Do’s for Nursery Leaders
    Footnotes

    “Do’s for Nursery Leaders,” Ensign, July 2008, 74–75

    Do’s for Nursery Leaders

    Victoria T. Draper, Idaho

    After serving in the nursery several times, I came to realize how important that calling was. My nursery experience was challenging but also rewarding as I followed some important do’s for the nursery:

    Understand the importance of your calling. A child’s first Church experience away from parents often takes place in the nursery. How children feel about the nursery can greatly influence how they feel about going to church.

    Be enthusiastic. The children will sense how you feel and react accordingly. I have found that, just like some missionaries, when I anticipate a release date, I become less focused. My happiest time in the nursery was months after I was told I would be released—and wasn’t. I decided to enjoy the “now” instead of anticipating the “when.”

    Always recognize a child—in or out of the nursery. Greet the children each by name and mention something fun about them or about what they’re doing.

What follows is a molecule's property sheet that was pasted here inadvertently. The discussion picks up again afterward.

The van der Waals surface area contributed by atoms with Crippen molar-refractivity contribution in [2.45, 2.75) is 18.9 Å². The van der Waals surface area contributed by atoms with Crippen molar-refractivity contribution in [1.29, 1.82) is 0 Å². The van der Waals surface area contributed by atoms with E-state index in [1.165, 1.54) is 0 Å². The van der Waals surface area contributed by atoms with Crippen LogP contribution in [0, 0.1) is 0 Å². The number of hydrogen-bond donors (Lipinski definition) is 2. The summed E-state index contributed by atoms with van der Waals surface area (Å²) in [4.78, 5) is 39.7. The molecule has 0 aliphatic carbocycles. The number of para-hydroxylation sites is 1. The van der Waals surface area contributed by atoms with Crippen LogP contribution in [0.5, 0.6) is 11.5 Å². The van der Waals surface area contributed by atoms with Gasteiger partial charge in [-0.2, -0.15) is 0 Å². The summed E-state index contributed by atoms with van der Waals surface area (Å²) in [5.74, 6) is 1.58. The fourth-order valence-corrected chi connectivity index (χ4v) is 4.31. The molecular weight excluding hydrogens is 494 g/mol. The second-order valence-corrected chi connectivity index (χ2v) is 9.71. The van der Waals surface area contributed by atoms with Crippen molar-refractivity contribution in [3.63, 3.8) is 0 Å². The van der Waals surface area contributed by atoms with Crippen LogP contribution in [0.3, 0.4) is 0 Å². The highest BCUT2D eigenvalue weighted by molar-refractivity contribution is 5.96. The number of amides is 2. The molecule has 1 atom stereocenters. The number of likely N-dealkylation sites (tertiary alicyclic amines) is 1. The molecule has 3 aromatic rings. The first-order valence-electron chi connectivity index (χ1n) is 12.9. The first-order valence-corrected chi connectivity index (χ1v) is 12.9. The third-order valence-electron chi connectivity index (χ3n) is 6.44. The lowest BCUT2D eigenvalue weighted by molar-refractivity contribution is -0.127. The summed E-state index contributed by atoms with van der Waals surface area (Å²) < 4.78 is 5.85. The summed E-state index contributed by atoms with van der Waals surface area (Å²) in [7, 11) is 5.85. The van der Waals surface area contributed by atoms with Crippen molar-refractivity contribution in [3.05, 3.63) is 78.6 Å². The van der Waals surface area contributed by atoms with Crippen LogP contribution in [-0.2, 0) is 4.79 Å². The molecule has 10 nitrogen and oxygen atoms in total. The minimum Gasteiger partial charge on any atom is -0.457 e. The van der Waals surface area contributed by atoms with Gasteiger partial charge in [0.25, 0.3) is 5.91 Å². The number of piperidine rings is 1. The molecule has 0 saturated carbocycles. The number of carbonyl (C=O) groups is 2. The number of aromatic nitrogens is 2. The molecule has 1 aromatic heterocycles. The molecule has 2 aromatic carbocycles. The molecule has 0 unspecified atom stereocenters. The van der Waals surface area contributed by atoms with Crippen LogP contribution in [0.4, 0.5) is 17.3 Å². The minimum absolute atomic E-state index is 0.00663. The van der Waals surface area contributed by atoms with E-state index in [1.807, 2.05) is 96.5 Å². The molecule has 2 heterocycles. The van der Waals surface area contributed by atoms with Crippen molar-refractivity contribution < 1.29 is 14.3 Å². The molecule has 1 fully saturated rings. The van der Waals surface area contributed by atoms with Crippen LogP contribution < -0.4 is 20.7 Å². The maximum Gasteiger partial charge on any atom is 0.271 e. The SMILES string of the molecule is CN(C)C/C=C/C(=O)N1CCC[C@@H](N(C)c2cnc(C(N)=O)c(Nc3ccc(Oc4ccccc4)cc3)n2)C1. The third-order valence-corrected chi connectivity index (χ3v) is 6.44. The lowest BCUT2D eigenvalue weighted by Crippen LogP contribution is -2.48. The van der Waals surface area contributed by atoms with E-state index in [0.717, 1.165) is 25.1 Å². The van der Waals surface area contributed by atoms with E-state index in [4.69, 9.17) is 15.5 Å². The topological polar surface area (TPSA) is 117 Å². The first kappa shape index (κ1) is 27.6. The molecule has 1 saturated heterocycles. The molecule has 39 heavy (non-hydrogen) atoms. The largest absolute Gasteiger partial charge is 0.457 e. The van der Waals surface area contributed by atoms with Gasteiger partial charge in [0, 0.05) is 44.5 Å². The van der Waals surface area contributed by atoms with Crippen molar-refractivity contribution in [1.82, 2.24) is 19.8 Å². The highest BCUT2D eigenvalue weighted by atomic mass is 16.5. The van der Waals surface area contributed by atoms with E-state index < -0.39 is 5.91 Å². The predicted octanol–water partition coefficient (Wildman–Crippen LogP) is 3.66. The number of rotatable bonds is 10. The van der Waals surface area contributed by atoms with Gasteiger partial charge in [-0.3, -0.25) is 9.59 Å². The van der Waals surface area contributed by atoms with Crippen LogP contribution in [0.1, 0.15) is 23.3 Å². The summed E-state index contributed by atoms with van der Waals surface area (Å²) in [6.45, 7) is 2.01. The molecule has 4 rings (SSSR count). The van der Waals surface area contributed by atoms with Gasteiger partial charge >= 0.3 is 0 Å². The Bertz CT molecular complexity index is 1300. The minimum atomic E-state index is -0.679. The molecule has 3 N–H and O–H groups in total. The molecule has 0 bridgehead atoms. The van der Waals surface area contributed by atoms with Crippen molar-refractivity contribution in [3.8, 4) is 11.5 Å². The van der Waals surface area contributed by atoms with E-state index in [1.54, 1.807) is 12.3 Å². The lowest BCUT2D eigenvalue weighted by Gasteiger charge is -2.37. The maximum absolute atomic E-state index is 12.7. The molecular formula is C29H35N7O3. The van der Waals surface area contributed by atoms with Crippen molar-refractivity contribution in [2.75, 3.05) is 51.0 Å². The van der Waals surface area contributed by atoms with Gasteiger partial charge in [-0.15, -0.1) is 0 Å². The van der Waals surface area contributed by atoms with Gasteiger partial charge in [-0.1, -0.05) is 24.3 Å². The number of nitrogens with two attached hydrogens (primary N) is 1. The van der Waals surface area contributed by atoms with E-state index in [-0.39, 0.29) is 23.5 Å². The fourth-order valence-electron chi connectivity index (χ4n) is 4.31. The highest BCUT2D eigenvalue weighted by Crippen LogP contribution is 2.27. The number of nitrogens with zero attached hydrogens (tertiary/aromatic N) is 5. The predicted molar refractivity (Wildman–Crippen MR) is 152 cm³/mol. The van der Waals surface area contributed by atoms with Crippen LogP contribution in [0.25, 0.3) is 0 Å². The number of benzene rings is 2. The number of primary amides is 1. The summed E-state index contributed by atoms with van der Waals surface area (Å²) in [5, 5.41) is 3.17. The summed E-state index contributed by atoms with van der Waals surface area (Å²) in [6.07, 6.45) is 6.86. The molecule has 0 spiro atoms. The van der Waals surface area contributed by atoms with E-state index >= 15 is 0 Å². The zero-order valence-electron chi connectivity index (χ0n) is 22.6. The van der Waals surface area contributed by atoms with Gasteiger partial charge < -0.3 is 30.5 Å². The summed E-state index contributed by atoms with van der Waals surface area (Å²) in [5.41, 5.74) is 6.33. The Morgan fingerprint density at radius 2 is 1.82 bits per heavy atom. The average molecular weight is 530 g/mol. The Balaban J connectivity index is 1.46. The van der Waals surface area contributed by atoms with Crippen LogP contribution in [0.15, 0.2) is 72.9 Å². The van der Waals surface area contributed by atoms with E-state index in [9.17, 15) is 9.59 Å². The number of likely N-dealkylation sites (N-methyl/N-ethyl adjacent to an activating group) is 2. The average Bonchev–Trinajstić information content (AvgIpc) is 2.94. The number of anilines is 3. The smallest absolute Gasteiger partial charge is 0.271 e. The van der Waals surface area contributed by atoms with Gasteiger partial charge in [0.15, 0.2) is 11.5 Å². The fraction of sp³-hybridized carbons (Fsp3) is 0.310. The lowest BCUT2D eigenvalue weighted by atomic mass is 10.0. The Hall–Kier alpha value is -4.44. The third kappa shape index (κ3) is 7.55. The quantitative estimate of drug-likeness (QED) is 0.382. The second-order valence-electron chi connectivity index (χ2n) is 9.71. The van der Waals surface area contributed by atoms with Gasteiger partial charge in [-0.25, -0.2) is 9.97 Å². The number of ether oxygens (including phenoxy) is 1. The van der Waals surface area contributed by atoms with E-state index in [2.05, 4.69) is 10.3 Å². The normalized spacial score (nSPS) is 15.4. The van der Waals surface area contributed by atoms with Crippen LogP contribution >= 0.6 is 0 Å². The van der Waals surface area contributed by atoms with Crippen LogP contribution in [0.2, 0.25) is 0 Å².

Create a reverent atmosphere. Your purpose is to help the children develop an understanding of and love for Heavenly Father and Jesus Christ. Provide quiet toys and gentle music. If a child cries and refuses to be consoled, take him or her to a parent. While you are doing this, talk about the things you will be doing in nursery and encourage the child to come back.

    Keep the nursery tidy and organized. This will help the children be more motivated to put the toys away when they are finished playing.

    Be prepared. Carefully and prayerfully read and re-read the lesson manual’s guidelines. Prepare the lesson carefully with the children in mind. Offer a variety of activities, and keep the lesson brief. You may need to give it in short segments. For instance, we often talk about the lesson during snack time.

    Be there. Make every effort to be in the nursery every week. When you must be away, carefully consider your substitute, since young children have a hard time feeling comfortable with someone they don’t know.